The Scientifically Proven Best Video Games of All Time #90: Space Invaders

“The Scientifically Proven Best Video Games of All Time” is a statistical meta-analysis of 44 “Best Video Games of All Time” lists that were published between 1995 and 2016. Catch up on how we decided to sort the games and the rest of the Top 100 in the Introduction.

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“Drop down, increase speed, and reverse direction!”

Somehow, the writers of Futurama found a way to sum up the essence of Space Invaders (in 2002’s “Anthology of Interest II”) with a single succinct sentence. And yet, in the days and years after its release in 1978, the game was considered something of a phenomenon. Even today, an oft-repeated urban legend claims that obsessive Space Invaders fans caused a shortage of the 100 yen coin in Japan.

Obviously, dropping a coin into an arcade slot will keep it in circulation, so it would have been impossible for Space Invaders to be the cause of any shortage. Though one thing those obsessive fans did do was raise the profile of the game’s titular aliens so that now they’re something of a mascot for all video games.

But it all started with, “Drop down, increase speed, and reverse direction!” Which as a formula was later refined and improved upon by Namco when they created Galaxian and Galaga.

The simplicity of Space Invaders is one of its defining characteristics, but the game was considered anything but simple by developer Tomohiro Nishikado. Nishikado looked to Breakout and Star Wars for inspiration, but he was unable to use any off-the-shelf parts for the arcade cabinet. Instead, Nishikado designed and built the components himself, which resulted in some interesting glitches that became part of Space Invaders’ iconic design.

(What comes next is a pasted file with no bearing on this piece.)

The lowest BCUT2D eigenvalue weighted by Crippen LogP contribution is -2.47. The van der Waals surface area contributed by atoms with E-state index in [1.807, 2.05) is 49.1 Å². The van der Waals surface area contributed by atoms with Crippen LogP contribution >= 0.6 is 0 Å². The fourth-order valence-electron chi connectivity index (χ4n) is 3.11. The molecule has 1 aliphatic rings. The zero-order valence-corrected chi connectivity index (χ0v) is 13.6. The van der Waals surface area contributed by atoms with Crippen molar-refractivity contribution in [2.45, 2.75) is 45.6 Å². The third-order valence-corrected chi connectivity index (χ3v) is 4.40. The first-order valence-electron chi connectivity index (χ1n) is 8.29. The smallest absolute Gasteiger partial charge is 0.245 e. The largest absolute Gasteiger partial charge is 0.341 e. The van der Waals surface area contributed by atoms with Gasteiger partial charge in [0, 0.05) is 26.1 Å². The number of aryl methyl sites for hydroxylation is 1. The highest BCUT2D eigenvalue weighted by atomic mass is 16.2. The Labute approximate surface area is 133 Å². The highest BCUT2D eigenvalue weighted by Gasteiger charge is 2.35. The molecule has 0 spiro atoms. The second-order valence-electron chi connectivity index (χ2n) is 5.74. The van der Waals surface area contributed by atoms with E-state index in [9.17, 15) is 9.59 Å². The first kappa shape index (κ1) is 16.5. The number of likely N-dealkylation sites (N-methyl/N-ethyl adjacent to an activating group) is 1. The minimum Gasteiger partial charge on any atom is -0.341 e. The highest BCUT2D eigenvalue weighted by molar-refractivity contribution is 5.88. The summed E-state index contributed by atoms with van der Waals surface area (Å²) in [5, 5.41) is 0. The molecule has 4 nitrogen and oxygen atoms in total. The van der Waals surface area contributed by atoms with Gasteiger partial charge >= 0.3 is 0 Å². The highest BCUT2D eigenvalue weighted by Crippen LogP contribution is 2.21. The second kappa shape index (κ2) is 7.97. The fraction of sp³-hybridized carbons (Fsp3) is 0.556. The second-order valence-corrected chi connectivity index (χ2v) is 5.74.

Like many arcade games of the day, the original plan was to make the invaders from space move faster as the player completed each wave. But the hardware available to Nishikado couldn’t do that, so the designer made the aliens move faster during each level as the player thinned their ranks. A faster tempo for the music was added to match the faster pace of the aliens. This signature beat was later aped by dozens of games, including two that famously attempted to match the music to the action on the screen: Tetris and Super Mario Bros.

Super Mario Bros. actually owes a very specific debt to Space Invaders, and Shigeru Miyamoto would be the first one to tell you that the shooter was directly responsible for his interest in game development. In fact, that’s exactly what he said to Time Magazine back in 2007: “Before I saw it, I was never particularly interested in video games and certainly never thought I would make video games.”

Not bad for a game that can be summed up in a single sentence… “Drop down, increase speed, and reverse direction!”

For all its ubiquity in the late 70s and early 80s, Space Invaders is a surprisingly hard game to replay in 2017. Unless you know where to find a still-working arcade cabinet, your best bet would be to obtain a used copy of the Taito Legends compilation, which was released for the PC, PS2, and Xbox in 2005.

If neither of those options are feasible, Space Invaders was released for several different platforms in the late 80s, and an emulated version of the game’s Sega SG-1000 port is available through The Sega SG-1000 was Sega’s first stab at a home console (released even before the Sega Master System), though it was never available outside of Japan. However, this didn’t stop the editors of from saying “the SG-1000 port of [Space Invaders] was one of the most accurate of its time.”

Publisher: Taito/Midway
Developer: Taito
Release Date: Summer 1978

Average Ranking: 74.98
Selection Percentage: 31.82% (14/44)
Scientifically Proven Score: 143.16

Publication Rankings For Space Invaders
Hyper (1995) 1*

Next Gen (1996)


Next Gen (1999)


Edge (2000)

GI (2001) NR

GameSpy (2001)


Edge (2003)


EW/G4TV (2003)

GameSpot (2003) NR

IGN (2003)


1UP (2004)


The Age (2005)

IGN (2005) NR

Yahoo! Games UK (2005)


Edge (2007)


IGN (2007)

IGN HoF (2007) 1*

Stuff UK (2008)


Edge (2009)


Empire (2009)

GI (2009) NR

FHM (2010)


GamesTM (2010)


The Phoenix (2010)

Gamereactor (2011) NR

GamesRadar (2011)


Stuff UK (2011)


1UP (2012)

G4TV (2012) 40

GamesRadar (2012)


Time (2012)


EPN (2013)

GamesRadar (2013) NR

Gaming Bolt (2013)


PC & Tech Authority (2013)


GamesRadar (2014)

Popular Mechanics (2014) 10

Slant Magazine (2014)


Stuff UK (2014)


Edge (2015)

GamesRadar (2015) NR

IGN (2015)


GamesMaster (2016)


Time (2016)


Game Informer (January 2008) – Classic GI: Space Invaders – 2008

Sayre, Carolyn – 10 Questions for Shigeru Miyamoto – Time – 2007

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John Scalzo is Warp Zoned’s Editor-In-Chief and resident retro gaming expert. You can follow him on Twitter or email him at john AT warpzoned DOT com.

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